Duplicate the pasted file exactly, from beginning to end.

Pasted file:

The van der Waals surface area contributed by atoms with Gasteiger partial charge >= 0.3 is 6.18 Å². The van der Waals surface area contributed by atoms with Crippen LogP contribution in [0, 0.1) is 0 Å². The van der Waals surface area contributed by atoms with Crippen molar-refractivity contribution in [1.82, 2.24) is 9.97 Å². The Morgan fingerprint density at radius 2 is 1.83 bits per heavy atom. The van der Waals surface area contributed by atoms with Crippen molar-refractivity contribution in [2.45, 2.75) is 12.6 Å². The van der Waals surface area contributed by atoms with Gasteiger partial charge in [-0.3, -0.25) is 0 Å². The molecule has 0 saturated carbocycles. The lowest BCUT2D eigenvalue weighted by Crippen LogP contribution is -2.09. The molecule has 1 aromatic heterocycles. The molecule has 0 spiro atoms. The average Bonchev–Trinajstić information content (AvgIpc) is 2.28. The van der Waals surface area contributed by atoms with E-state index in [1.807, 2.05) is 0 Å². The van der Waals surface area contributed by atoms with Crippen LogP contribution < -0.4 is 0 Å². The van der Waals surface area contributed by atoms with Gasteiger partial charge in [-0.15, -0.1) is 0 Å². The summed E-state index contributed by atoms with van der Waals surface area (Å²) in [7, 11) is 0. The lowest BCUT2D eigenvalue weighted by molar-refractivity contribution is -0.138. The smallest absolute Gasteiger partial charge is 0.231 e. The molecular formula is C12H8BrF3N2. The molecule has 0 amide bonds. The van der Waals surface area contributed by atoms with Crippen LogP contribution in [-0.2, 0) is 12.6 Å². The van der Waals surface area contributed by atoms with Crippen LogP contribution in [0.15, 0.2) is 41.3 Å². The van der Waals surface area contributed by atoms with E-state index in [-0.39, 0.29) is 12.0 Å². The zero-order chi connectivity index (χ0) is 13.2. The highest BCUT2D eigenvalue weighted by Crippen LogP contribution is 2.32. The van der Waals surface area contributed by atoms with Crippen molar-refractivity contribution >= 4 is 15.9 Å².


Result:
The van der Waals surface area contributed by atoms with Gasteiger partial charge >= 0.3 is 6.18 Å². The van der Waals surface area contributed by atoms with Crippen LogP contribution in [0, 0.1) is 0 Å². The van der Waals surface area contributed by atoms with Crippen molar-refractivity contribution in [1.82, 2.24) is 9.97 Å². The Morgan fingerprint density at radius 2 is 1.83 bits per heavy atom. The van der Waals surface area contributed by atoms with Crippen molar-refractivity contribution in [2.45, 2.75) is 12.6 Å². The van der Waals surface area contributed by atoms with Gasteiger partial charge in [-0.3, -0.25) is 0 Å². The molecule has 0 saturated carbocycles. The lowest BCUT2D eigenvalue weighted by Crippen LogP contribution is -2.09. The molecule has 1 aromatic heterocycles. The molecule has 0 spiro atoms. The average Bonchev–Trinajstić information content (AvgIpc) is 2.28. The van der Waals surface area contributed by atoms with E-state index in [1.807, 2.05) is 0 Å². The van der Waals surface area contributed by atoms with Crippen LogP contribution < -0.4 is 0 Å². The van der Waals surface area contributed by atoms with Gasteiger partial charge in [-0.15, -0.1) is 0 Å². The summed E-state index contributed by atoms with van der Waals surface area (Å²) in [7, 11) is 0. The lowest BCUT2D eigenvalue weighted by molar-refractivity contribution is -0.138. The smallest absolute Gasteiger partial charge is 0.231 e. The molecular formula is C12H8BrF3N2. The molecule has 0 amide bonds. The van der Waals surface area contributed by atoms with Crippen LogP contribution in [-0.2, 0) is 12.6 Å². The van der Waals surface area contributed by atoms with Crippen LogP contribution in [0.15, 0.2) is 41.3 Å². The van der Waals surface area contributed by atoms with E-state index in [-0.39, 0.29) is 12.0 Å². The zero-order chi connectivity index (χ0) is 13.2. The highest BCUT2D eigenvalue weighted by Crippen LogP contribution is 2.32. The van der Waals surface area contributed by atoms with Crippen molar-refractivity contribution >= 4 is 15.9 Å².